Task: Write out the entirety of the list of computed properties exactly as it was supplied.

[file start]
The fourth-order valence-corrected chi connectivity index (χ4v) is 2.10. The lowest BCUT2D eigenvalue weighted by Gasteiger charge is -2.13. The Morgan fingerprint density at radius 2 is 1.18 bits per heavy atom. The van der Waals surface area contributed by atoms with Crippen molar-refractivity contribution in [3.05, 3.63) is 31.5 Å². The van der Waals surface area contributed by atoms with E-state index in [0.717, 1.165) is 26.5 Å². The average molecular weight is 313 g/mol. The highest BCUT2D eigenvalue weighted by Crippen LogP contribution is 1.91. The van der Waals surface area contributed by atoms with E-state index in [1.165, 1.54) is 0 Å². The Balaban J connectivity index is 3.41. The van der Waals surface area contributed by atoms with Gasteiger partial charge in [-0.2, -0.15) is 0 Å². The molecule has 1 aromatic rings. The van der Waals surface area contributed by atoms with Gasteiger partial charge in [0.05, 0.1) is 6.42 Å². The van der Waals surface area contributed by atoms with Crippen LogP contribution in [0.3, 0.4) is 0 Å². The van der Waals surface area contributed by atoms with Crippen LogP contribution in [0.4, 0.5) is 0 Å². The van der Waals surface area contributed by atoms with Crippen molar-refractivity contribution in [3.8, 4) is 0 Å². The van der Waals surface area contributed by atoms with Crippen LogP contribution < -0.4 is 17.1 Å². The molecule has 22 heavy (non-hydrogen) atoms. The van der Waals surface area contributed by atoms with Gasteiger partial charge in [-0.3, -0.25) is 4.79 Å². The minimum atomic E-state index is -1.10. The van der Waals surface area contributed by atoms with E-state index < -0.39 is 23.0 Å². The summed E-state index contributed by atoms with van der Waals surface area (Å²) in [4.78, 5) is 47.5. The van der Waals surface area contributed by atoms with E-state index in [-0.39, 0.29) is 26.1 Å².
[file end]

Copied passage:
The fourth-order valence-corrected chi connectivity index (χ4v) is 2.10. The lowest BCUT2D eigenvalue weighted by Gasteiger charge is -2.13. The Morgan fingerprint density at radius 2 is 1.18 bits per heavy atom. The van der Waals surface area contributed by atoms with Crippen molar-refractivity contribution in [3.05, 3.63) is 31.5 Å². The van der Waals surface area contributed by atoms with E-state index in [0.717, 1.165) is 26.5 Å². The average molecular weight is 313 g/mol. The highest BCUT2D eigenvalue weighted by Crippen LogP contribution is 1.91. The van der Waals surface area contributed by atoms with E-state index in [1.165, 1.54) is 0 Å². The Balaban J connectivity index is 3.41. The van der Waals surface area contributed by atoms with Gasteiger partial charge in [-0.2, -0.15) is 0 Å². The molecule has 1 aromatic rings. The van der Waals surface area contributed by atoms with Gasteiger partial charge in [0.05, 0.1) is 6.42 Å². The van der Waals surface area contributed by atoms with Crippen LogP contribution in [0.3, 0.4) is 0 Å². The van der Waals surface area contributed by atoms with Crippen LogP contribution in [0.4, 0.5) is 0 Å². The van der Waals surface area contributed by atoms with Crippen molar-refractivity contribution in [3.8, 4) is 0 Å². The van der Waals surface area contributed by atoms with Crippen LogP contribution < -0.4 is 17.1 Å². The molecule has 22 heavy (non-hydrogen) atoms. The van der Waals surface area contributed by atoms with Gasteiger partial charge in [-0.3, -0.25) is 4.79 Å². The minimum atomic E-state index is -1.10. The van der Waals surface area contributed by atoms with E-state index < -0.39 is 23.0 Å². The summed E-state index contributed by atoms with van der Waals surface area (Å²) in [4.78, 5) is 47.5. The van der Waals surface area contributed by atoms with E-state index in [-0.39, 0.29) is 26.1 Å².